Body dysmorphic disorder (BDD) is a common yet underrecognized body image disorder. People with BDD perceive themselves as looking ugly, unattractive, abnormal, or disfigured. But in reality they look normal. There's a profound mismatch between how they see themselves versus how other people see them.
People with BDD may worry, for example, that they have severe acne or that their skin is terribly scarred, that they're going bald, that their head is too big or too small, their nose is too big or crooked, or their thighs are too big. Men with the muscle dysmorphia form of BDD are preoccupied with the idea that their body build is too small or not muscular enough. But people with BDD can worry about any part of their body; the concerns listed here are just some examples. The appearance concerns cause significant emotional distress or interfere with day-to-day functioning.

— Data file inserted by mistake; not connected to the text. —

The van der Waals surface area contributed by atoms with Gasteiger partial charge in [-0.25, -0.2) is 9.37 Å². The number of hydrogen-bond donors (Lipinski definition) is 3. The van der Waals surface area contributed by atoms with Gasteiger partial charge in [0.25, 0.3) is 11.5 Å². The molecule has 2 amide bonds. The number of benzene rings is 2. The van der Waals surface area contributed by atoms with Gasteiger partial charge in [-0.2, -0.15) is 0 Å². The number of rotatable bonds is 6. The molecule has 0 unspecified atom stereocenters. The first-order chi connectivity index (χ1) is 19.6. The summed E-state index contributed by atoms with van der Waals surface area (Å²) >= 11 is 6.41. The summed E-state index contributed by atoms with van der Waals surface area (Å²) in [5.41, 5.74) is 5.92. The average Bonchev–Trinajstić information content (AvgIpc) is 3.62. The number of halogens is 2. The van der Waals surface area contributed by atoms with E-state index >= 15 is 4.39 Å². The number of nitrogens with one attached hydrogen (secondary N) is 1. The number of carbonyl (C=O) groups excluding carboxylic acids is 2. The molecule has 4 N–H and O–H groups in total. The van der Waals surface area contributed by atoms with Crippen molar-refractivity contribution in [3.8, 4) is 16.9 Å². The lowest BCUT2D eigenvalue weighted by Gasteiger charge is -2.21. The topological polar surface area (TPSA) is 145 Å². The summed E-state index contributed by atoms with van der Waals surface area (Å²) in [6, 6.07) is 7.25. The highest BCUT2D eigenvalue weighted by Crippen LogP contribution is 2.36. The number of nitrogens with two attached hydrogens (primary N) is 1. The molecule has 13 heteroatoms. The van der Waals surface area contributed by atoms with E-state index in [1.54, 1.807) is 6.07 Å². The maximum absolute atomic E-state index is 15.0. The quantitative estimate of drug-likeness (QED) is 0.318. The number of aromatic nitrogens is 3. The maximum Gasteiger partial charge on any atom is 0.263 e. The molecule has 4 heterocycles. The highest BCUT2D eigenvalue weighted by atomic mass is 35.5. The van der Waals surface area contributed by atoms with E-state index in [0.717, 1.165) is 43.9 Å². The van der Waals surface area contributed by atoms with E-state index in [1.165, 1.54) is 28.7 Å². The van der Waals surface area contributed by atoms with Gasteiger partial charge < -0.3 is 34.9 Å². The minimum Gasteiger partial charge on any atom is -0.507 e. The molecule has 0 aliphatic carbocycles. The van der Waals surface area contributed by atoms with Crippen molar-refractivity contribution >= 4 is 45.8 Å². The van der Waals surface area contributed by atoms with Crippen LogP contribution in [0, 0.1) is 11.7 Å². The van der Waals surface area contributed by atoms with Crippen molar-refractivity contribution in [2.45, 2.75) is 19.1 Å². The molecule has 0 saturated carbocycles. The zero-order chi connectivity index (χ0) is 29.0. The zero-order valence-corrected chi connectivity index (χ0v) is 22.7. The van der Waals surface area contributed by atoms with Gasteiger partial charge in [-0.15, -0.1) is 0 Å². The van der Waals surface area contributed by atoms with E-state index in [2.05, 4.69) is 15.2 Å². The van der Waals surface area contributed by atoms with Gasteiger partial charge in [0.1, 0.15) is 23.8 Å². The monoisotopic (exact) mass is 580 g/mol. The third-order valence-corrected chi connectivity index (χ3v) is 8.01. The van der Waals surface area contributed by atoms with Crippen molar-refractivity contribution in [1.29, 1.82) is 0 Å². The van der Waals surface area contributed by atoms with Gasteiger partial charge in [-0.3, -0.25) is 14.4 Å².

People with BDD perform repetitive behaviors (also called "rituals" or "compulsions") in response to the distress that their appearance preoccupations cause. Excessive behaviors (and lifetime rates) include:
Other common symptoms of BDD include:
Here are some key differences:
According to the best research studies, between 1.7% and 2.4% of the population currently has BDD. This means that millions of people in the U.S. alone have BDD. BDD is about as common as obsessive-compulsive disorder and more common than anorexia nervosa. But BDD often goes unrecognized and undiagnosed.
Anyone can get BDD. This condition occurs around the world. It affects people of all ages, genders, races, and ethnicities. BDD usually starts during early adolescence.
BDD is a serious disorder. It's associated with high rates of psychiatric hospitalization, and it can lead to suicide. Available research studies indicate that suicidal thinking and suicidal behavior are common in people with BDD. The good news is that effective treatments are available.